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  Dieter Moebius  
  Klangbad Records  
Release Date:
Reviewed by:
  Indoor Miner  

German legend Dieter Moebius returns with almost an hour's worth of new material. Strangely, considering that he was at his peak in the seventies, this often has an altogether more eighties feel to it, although this could just be down to the fact that 1970s German music proved so influential on the following decade. Whichever, fans of electronic music could do worse than check this out.

The opening track, called appropriately enough Start, takes a minute or so to get going, opening like an electronic equivalent of a band warming up. Then some almost Keith Emerson-like organ takes over and tries to restore order, and things get all funky in a slightly left field, electronic kind of way. Whereas Start goes off in an unexpected direction, the relentlessly percussive Komit is one of those tracks where you think you know what is going to happen next. And you sort of do, just not as soon as you expect, which really builds up the sense of anticipation. This won't be the last time they come to mind, but there's a bit of a Kraftwerk feel to this number, although seeing as they and Moebius emerged at similar times in the same country, I guess that should come as no surprise. Whatever, it's a cracking tack. Moebius is on a roll here because the wobbly electronic Womit is another goodie whilst the Radio Activity-era Kraftwerk Dauert is probably the highlight of the album.

Certainly Kram peaks at this point for me as the album starts to veer off into an altogether more ominous direction. Steigert is relentless in an almost nightmarish way and this is one number that you definitely have to be in the mood for, otherwise you'll start to feel like you're going mad. Lauert is somewhat less sinister, but the way it rattles away under those deep synth notes is still border-line disturbing. Rennit has some bass notes pounding away for some seven minutes whilst Rast is basically Rennit Part Two, albeit with more fiddly bits. Imagine a race scene in Chariots Of Fire if all the runners are dangerous and depraved and you won't be far off the mark. Swhitzt opens with a didgeridoo effect and could easily be a soundtrack for when the giant is sleeping in an alternative, scary movie take on Jack And The Beanstalk. Kram closes with the creepily percussive Markt which sounds like feeding time in some dark cave you really don't want to venture into. It's scary stuff!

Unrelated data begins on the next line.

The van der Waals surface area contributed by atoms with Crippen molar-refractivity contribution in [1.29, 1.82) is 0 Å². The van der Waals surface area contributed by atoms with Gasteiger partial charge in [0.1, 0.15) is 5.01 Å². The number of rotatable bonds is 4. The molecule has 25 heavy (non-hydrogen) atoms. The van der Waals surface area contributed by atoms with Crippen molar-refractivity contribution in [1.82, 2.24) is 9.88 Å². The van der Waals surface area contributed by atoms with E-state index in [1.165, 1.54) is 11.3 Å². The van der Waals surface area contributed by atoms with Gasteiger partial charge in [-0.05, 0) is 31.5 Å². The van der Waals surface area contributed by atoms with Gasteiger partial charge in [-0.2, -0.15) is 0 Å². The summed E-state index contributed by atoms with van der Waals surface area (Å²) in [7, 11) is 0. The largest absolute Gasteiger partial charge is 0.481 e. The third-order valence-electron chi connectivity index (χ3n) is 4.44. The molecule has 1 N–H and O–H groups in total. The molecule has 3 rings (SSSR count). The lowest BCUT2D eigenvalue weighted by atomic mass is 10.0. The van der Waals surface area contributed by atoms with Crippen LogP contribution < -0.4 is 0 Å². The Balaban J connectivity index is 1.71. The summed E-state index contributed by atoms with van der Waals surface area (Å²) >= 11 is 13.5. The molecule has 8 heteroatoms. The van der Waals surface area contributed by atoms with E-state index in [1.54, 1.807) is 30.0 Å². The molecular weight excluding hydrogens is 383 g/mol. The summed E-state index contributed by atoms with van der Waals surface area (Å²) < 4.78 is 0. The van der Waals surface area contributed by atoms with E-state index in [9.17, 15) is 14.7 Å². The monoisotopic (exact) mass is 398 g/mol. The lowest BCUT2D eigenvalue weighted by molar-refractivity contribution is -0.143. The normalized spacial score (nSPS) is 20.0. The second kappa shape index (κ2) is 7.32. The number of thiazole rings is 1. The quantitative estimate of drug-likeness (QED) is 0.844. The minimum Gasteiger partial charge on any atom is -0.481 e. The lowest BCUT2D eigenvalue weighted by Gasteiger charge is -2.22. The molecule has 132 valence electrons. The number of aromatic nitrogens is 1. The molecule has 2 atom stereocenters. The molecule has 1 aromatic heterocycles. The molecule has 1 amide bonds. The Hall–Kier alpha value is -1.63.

Still, whilst even the more difficult moments on Kram repay repeated listens to some degree, it's undoubtedly the first four numbers here that I'm going to keep going back to.

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